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(ARCHIVE) Vol. XIX No. 15, november 16-30, 2009
It’s not cricket!
(By A Special Correspondent)

A blanket ban by the Corporation on playing cricket on the Marina has sent shock waves around a city with a healthy tradition of neighbourhood cricket. Indeed, the local teams have been the cradles from which several cricket stars at the State and national levels have emerged. It is the considered view of sports-lovers and those concerned with outdoor recreation that the latest Government order is draconian.

The Marina before recent alterations

Why has the Corporation taken such a step? The reason given is that the playing of cricket is not conducive to the safety of others who use the beach. This is surprising in that we have never heard of a cricket-related accident or fracas or crime on the Marina. On the other hand, it is well known that anti-social elements habitually frequent the beach and, after dark, there are several stretches of the beach which are at their mercy. The Corporation has not thought of banning their activities!

It is also alleged that this step is one more instance of the powers-that-be pandering to the interests of car users, who flock to the beach in the mornings and evenings and also during weekends. These people have always feared damage to their cars due to the occasional boundary shot. More importantly, space that could be allocated for their cars was being taken over by the cricket-players. Further, as most of the cricket matches happen on the service road that runs parallel to Kamaraj Salai, the ban could be the first step towards making the service road a full-fledged thoroughfare open to vehicular traffic at all times.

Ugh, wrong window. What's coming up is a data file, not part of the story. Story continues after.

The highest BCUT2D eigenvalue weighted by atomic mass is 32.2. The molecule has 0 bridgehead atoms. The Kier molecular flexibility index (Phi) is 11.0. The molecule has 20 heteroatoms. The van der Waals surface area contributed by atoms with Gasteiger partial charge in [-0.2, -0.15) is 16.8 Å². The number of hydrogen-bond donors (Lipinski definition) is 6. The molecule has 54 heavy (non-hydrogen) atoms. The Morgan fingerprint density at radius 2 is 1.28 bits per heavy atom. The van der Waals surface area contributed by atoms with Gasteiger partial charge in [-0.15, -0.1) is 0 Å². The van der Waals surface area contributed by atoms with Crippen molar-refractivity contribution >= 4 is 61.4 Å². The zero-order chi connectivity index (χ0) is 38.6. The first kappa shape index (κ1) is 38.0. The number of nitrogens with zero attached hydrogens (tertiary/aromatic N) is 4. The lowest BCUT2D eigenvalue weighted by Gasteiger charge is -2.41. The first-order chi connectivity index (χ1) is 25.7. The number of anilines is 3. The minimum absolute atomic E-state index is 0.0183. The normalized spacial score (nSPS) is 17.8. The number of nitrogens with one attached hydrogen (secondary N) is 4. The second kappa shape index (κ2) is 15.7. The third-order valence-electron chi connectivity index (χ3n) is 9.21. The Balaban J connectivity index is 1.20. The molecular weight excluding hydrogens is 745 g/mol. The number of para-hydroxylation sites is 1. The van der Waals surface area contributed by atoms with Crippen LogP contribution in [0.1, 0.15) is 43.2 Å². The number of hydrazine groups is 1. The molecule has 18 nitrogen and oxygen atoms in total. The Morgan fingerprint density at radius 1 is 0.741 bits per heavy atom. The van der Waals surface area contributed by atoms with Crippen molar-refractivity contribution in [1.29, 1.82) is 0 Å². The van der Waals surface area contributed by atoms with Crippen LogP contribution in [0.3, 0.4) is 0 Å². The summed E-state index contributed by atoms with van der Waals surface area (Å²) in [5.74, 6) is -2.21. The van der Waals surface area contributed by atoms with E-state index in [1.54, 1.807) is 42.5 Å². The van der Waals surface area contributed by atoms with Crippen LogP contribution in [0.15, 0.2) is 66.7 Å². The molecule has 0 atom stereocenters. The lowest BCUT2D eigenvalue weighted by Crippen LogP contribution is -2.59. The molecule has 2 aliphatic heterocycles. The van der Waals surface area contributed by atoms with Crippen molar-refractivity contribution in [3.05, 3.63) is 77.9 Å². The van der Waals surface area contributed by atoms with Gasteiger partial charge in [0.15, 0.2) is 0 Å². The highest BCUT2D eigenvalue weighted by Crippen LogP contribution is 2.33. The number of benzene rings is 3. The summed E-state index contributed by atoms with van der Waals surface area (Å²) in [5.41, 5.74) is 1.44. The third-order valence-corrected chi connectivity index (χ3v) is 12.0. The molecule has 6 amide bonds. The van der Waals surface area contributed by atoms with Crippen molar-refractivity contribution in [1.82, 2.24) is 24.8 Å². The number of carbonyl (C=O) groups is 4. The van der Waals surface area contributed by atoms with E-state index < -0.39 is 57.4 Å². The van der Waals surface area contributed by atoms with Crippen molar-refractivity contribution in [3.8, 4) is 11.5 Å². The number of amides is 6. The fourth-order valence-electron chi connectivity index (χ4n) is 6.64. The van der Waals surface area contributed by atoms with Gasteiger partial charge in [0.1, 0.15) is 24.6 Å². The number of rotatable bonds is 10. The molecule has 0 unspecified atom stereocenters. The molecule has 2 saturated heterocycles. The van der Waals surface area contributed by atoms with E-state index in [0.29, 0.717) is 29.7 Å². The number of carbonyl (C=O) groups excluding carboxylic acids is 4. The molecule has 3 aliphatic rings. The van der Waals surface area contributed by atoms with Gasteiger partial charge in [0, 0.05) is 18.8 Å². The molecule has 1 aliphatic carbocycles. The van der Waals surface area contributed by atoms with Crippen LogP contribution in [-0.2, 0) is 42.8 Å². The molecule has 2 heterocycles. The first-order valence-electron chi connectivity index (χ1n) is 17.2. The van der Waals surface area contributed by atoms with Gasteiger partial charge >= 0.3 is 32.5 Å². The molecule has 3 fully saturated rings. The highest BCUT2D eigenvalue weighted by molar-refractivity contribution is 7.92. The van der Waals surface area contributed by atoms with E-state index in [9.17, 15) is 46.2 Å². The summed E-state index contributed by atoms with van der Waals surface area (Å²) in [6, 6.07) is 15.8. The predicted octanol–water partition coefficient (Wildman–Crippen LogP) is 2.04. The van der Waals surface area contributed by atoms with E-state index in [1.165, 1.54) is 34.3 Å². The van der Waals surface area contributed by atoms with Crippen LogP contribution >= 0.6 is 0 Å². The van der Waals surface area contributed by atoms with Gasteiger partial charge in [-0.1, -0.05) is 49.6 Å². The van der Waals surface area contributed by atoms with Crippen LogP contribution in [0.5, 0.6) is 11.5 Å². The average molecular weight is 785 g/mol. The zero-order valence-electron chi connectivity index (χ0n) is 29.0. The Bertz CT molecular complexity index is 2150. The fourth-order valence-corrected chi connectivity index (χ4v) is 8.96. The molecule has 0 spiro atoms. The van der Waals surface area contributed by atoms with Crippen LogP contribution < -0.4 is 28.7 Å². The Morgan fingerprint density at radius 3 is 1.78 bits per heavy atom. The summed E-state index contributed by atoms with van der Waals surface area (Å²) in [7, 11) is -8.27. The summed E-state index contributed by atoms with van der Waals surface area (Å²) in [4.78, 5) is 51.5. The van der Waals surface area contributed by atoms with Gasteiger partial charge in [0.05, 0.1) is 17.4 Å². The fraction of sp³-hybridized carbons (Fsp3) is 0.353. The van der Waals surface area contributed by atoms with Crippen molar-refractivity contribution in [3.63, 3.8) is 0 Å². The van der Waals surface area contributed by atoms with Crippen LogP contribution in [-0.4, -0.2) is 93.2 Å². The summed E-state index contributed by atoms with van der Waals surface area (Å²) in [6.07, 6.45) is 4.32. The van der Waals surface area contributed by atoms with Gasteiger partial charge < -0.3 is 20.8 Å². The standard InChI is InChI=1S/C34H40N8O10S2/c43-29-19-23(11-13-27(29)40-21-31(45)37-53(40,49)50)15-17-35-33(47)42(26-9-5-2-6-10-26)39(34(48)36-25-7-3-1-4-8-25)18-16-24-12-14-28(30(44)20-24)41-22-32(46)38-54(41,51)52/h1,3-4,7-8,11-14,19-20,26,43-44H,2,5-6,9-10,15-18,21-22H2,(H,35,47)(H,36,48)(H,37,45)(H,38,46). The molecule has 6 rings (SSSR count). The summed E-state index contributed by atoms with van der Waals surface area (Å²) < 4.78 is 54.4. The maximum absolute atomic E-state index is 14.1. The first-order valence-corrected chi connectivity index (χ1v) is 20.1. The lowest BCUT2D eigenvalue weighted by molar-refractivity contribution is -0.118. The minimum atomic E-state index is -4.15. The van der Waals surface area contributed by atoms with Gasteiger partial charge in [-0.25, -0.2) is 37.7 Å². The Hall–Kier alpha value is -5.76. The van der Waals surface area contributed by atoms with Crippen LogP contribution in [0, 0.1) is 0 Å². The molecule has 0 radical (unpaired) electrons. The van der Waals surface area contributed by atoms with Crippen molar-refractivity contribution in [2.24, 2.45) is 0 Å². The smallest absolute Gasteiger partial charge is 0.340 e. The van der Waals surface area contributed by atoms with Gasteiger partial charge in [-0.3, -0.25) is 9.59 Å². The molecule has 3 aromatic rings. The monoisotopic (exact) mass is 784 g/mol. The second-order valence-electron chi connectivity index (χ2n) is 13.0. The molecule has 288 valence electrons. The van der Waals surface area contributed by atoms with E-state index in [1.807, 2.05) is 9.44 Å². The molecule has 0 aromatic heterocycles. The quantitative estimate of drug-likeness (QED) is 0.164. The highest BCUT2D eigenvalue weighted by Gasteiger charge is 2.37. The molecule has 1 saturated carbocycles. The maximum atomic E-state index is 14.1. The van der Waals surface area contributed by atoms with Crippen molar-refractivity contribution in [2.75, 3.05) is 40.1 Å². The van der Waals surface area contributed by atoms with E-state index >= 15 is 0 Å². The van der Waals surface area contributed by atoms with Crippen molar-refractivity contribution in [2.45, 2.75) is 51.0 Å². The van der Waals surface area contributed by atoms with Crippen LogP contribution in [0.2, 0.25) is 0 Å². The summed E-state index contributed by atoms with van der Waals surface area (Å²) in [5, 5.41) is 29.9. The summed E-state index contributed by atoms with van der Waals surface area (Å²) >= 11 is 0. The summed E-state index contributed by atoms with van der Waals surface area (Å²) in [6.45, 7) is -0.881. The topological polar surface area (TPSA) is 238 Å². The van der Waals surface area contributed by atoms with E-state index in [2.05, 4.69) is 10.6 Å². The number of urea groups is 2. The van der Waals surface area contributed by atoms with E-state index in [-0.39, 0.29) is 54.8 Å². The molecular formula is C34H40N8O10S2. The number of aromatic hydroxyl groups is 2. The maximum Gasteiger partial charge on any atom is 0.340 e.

Thirdly, can this be a direct result of the Government’s Marina beautification plan? If so, what is the purpose of such beautification if it keeps the common man away from the beach? Was the beautification at all necessary when what the beach really needed was more amenities and less of manicured lawns and stone birds? And is the ban on cricket but the first step towards a complete outlawing of the traditional beach activities and converting the Marina into a museum piece? Taken in conjunction with the continued attempts at evicting fisherfolk from the seafront, ostensibly for the building of refurbished homes, but in reality bowing to the demands of the powerful realestate lobby, the recent step has led to such fears gaining ground.

The beach is a public space, the largest lung of the city, and, therefore, has to be designed to cater to ALL stakeholders. And in this latest tussle it is important that youngsters’ aspirations are also considered, for it is they who will one day inherit the beach. Their well-being is important and it would be advisable for the Government to consider demarcating a particular stretch of beach and Marina for cricket and declare it out-of-bounds for others. The stretch of beach fronting the fishing colony is at present terribly badly maintained and if cleaned up could be well-suited for playing the game. What is surprising is that the beach beautification has not included this stretch of the beach. But, then, with only fishermen frequenting the place, it is not surprising that the Government has chosen to ignore it.


In this issue

It’s not cricket!
Living with waterlogging
People’s Park...
The Madras of 1878-79...
Ajay Rau in Ocean Race...
Historic Residences...
Other stories

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